On Friday, March 10, I had the opportunity to attend the unveiling of the first F-16 built in Greenville at the Lockheed Martin facility for the Kingdom of Bahrain. Bahrain is a strong ally of the United States in the Persian Gulf, where we have a large Naval base. They actually purchased 30 F-16’s almost 30 years ago and the current contract will update and replace those jets.

The F-16 is an incredible fighter jet, but as a Lockheed representative told me, it’s still no match for our T-35 fighter jets. The sound of freedom is alive and well in Greenville! (To read more about the F-16, click here.)

We have been busy in the Senate since the last newsletter. We have passed bills dealing with the Certificate of Need, toughened sentencing on fentanyl trafficking, passed several Education bills, and much more. Click here for a list of all the bills we have passed and sent to the House.

Below are updates on several issues I am often asked about:

Status of Roads
I chaired a Transportation Finance committee last Thursday and received the following updates from DOT Secretary Christy Hall:

• The I-26 project, which widens the road to six lanes from Columbia to Charleston, will be completed by 2029.
• The Malfunction Junction “redo” in Columbia has begun and is expected to be completed by 2027.
• The project to widen I-95 from the Georgia line to I-26 will be completed by 2028.
• The I-85 to the North Carolina line project should be completed by 2026.
• The I-26 project to widen the road from Columbia to Newberry should be completed in 2027.

You will also see a huge emphasis on repaving our major roads. We have and will continue to invest in the infrastructure needed, but we are still playing a catch-up game from 30 years of not funding our needs.

Scout Motors Deal
The legislature passed a bill last week to approve and fund a deal with Scout Motors, a wholly owned subsidiary of Volkswagen. The plant will build next generation electric trucks and rugged SUV’s for American drivers.

The company is expected to invest over $4 billion dollars and produce 4,000 jobs in two phases. The state’s investment is $1.291 billion, and the plant will be located on 1100 acres at Blythewood Industrial Park in Northern Richland County.

Several Senate attorneys reviewed the contract. The “clawback” provisions are very strong and financially backed by Volkswagen, and the plant is expected to have a $15.3 billion economic impact by 2029. This gives the Midlands a huge manufacturing presence to balance others around the state.

If you have been here for a while, then you know the impact BMW has had on the Upstate. This new plant will do a lot to help an area of the state that needs it. Despite being in Richland County, it will have a ripple effect to the other counties around it, including the town of Winnsboro in Fairfield County.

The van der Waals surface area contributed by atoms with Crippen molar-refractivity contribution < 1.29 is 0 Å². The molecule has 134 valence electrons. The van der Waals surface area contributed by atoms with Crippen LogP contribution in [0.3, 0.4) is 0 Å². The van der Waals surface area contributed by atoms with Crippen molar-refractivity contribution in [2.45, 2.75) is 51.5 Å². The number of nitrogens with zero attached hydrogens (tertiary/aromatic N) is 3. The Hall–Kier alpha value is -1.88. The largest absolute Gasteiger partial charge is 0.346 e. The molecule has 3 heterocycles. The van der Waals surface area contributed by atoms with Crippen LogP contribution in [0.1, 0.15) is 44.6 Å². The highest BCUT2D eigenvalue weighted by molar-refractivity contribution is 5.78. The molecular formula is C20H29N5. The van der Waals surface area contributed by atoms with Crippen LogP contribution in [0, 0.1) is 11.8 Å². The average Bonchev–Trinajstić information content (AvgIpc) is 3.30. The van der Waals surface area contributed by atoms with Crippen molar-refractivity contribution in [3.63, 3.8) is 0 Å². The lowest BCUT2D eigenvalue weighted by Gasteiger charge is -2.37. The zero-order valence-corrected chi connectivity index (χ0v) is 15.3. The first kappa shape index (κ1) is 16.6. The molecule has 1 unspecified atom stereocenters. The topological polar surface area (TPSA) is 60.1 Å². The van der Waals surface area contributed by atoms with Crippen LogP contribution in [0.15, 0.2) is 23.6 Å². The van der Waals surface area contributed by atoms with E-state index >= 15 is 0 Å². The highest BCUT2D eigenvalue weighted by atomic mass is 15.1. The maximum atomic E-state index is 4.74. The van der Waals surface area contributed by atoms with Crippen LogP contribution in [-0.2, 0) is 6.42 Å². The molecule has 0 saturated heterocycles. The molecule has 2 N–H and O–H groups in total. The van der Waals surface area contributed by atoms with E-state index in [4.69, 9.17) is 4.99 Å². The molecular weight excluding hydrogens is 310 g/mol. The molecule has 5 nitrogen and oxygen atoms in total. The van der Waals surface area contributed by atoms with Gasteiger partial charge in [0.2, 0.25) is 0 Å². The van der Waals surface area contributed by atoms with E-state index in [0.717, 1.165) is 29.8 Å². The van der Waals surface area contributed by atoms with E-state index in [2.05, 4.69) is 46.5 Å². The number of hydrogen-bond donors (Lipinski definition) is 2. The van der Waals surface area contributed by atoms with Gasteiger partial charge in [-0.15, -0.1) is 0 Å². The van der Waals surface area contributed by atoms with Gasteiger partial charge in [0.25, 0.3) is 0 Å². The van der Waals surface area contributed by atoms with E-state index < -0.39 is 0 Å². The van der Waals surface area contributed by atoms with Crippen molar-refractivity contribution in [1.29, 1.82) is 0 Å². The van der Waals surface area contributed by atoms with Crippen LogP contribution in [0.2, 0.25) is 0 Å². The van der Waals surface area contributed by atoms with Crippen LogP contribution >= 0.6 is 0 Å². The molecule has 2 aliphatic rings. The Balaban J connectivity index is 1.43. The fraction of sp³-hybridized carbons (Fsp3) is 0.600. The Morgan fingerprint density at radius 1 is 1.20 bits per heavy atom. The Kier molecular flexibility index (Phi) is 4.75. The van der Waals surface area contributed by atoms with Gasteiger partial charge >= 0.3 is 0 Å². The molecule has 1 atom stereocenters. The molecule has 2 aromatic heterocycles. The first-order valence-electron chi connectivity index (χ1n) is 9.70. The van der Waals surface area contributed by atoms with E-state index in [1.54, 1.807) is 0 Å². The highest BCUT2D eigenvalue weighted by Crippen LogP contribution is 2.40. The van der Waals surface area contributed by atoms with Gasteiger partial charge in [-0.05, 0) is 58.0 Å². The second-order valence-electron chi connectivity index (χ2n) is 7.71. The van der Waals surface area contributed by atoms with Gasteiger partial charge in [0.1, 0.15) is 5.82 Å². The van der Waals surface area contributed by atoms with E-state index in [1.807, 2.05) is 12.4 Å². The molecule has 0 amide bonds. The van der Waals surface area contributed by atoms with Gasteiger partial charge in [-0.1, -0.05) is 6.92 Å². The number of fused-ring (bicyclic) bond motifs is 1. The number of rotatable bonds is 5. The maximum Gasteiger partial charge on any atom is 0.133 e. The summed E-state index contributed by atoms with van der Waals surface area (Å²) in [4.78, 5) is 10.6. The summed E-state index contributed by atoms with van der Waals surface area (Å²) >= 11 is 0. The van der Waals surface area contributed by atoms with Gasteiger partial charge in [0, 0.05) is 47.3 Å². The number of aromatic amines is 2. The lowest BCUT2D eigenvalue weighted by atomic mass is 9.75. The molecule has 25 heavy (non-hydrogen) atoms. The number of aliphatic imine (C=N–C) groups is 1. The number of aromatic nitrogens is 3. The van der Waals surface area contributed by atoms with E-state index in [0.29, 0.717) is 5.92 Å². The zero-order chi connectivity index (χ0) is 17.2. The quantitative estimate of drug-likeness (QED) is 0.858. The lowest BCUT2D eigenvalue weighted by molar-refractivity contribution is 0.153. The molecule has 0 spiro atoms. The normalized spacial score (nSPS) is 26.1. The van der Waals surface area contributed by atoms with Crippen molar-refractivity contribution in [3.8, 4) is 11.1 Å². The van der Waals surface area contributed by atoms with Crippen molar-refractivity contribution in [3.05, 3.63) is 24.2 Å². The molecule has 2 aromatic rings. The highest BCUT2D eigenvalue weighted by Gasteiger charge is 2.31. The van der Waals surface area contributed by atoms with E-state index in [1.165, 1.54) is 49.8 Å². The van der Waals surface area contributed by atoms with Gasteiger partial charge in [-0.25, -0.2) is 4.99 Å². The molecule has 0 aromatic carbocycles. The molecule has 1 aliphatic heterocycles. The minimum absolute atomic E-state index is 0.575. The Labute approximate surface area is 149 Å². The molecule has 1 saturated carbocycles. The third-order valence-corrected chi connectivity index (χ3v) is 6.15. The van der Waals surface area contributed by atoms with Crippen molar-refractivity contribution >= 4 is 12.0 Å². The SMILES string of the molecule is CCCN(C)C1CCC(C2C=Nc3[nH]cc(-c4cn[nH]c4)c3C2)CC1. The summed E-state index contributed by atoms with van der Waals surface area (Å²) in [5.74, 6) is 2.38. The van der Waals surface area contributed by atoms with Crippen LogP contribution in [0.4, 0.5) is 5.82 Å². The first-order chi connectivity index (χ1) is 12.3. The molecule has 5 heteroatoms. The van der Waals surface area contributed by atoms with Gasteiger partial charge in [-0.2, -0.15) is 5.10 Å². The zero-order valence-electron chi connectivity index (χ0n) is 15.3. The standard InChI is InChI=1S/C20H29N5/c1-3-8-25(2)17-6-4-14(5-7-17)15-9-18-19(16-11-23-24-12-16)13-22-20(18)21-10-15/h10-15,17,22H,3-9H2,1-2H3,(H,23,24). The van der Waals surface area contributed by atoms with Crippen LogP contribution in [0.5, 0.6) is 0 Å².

Status of $ 3.5 Billon Accounting Error
A Senate Finance subcommittee chaired by Sen. Larry Grooms (Berkley County) investigated Comptroller General Richard Eckstrom and issued a final report last week. The report did not find evidence for an impeachment, but Sen. Grooms did ask for Eckstrom’s resignation. He refused to resign.

I wish I could explain how we can have a $3.5 million dollar error (accumulated over several years) and it not affect our status by the rating agencies, but it is a sign of how financially strong we are as a state.

Abortion – Where are we?
The Senate passed S.474 at the beginning of February. It is a 6 week heartbeat bill that fixes the issues outlined in the State Supreme Court decision that struck it down last summer. This bill contains the exceptions for life of the mother, rape, incest and fetal anomaly.

The House passed H 3774 a week or so later. It has 0 weeks but with some exceptions. The Senate does not have the votes for an outright ban of 0 weeks. The problem is that we have fallen back to our 20 week law and now we are considered an abortion destination state because our neighboring states have passed lower thresholds. North Carolina and Georgia are at 8 weeks.

The House needs to pass our bill to eliminate us from being a a destination state. Whatever is passed will be taken to the South Carolina Supreme Court again. We feel very confident that they will uphold our 6 week bill.

As always, thank you for the opportunity to represent District 8 in the South Carolina Senate. It is an honor and privilege that I do not take lightly.

If there is anything I can do to help you navigate state government or if you just want to share your thoughts and concerns, please call my Columbia office at (803)212-6148. I, or my assistant, Ja’vell Bynoe, will be happy to help you.

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